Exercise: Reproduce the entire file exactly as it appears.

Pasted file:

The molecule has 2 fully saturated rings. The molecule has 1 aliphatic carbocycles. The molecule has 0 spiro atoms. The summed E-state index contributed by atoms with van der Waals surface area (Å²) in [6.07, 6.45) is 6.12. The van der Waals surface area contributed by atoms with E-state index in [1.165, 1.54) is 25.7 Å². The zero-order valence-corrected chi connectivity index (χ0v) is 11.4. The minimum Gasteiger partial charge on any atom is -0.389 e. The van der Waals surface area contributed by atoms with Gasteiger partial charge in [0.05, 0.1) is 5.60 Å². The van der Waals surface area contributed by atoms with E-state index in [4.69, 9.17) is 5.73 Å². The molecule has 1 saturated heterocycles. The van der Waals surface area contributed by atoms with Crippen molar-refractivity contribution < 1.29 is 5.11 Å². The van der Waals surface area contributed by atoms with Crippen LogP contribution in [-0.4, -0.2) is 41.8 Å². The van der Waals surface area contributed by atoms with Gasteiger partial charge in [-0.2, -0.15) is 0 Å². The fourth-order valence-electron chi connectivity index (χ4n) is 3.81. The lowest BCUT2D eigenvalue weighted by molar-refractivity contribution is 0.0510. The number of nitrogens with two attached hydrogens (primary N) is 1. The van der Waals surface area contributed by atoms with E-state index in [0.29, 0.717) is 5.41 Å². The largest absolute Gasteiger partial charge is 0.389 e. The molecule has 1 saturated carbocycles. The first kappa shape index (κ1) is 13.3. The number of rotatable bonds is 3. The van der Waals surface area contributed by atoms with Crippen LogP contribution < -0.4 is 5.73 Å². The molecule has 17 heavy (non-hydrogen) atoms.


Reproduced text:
The molecule has 2 fully saturated rings. The molecule has 1 aliphatic carbocycles. The molecule has 0 spiro atoms. The summed E-state index contributed by atoms with van der Waals surface area (Å²) in [6.07, 6.45) is 6.12. The van der Waals surface area contributed by atoms with E-state index in [1.165, 1.54) is 25.7 Å². The zero-order valence-corrected chi connectivity index (χ0v) is 11.4. The minimum Gasteiger partial charge on any atom is -0.389 e. The van der Waals surface area contributed by atoms with Gasteiger partial charge in [0.05, 0.1) is 5.60 Å². The van der Waals surface area contributed by atoms with E-state index in [4.69, 9.17) is 5.73 Å². The molecule has 1 saturated heterocycles. The van der Waals surface area contributed by atoms with Crippen molar-refractivity contribution < 1.29 is 5.11 Å². The van der Waals surface area contributed by atoms with Crippen LogP contribution in [-0.4, -0.2) is 41.8 Å². The van der Waals surface area contributed by atoms with Gasteiger partial charge in [-0.2, -0.15) is 0 Å². The fourth-order valence-electron chi connectivity index (χ4n) is 3.81. The lowest BCUT2D eigenvalue weighted by molar-refractivity contribution is 0.0510. The number of nitrogens with two attached hydrogens (primary N) is 1. The van der Waals surface area contributed by atoms with E-state index in [0.29, 0.717) is 5.41 Å². The largest absolute Gasteiger partial charge is 0.389 e. The molecule has 1 saturated carbocycles. The first kappa shape index (κ1) is 13.3. The number of rotatable bonds is 3. The van der Waals surface area contributed by atoms with Crippen LogP contribution < -0.4 is 5.73 Å². The molecule has 17 heavy (non-hydrogen) atoms.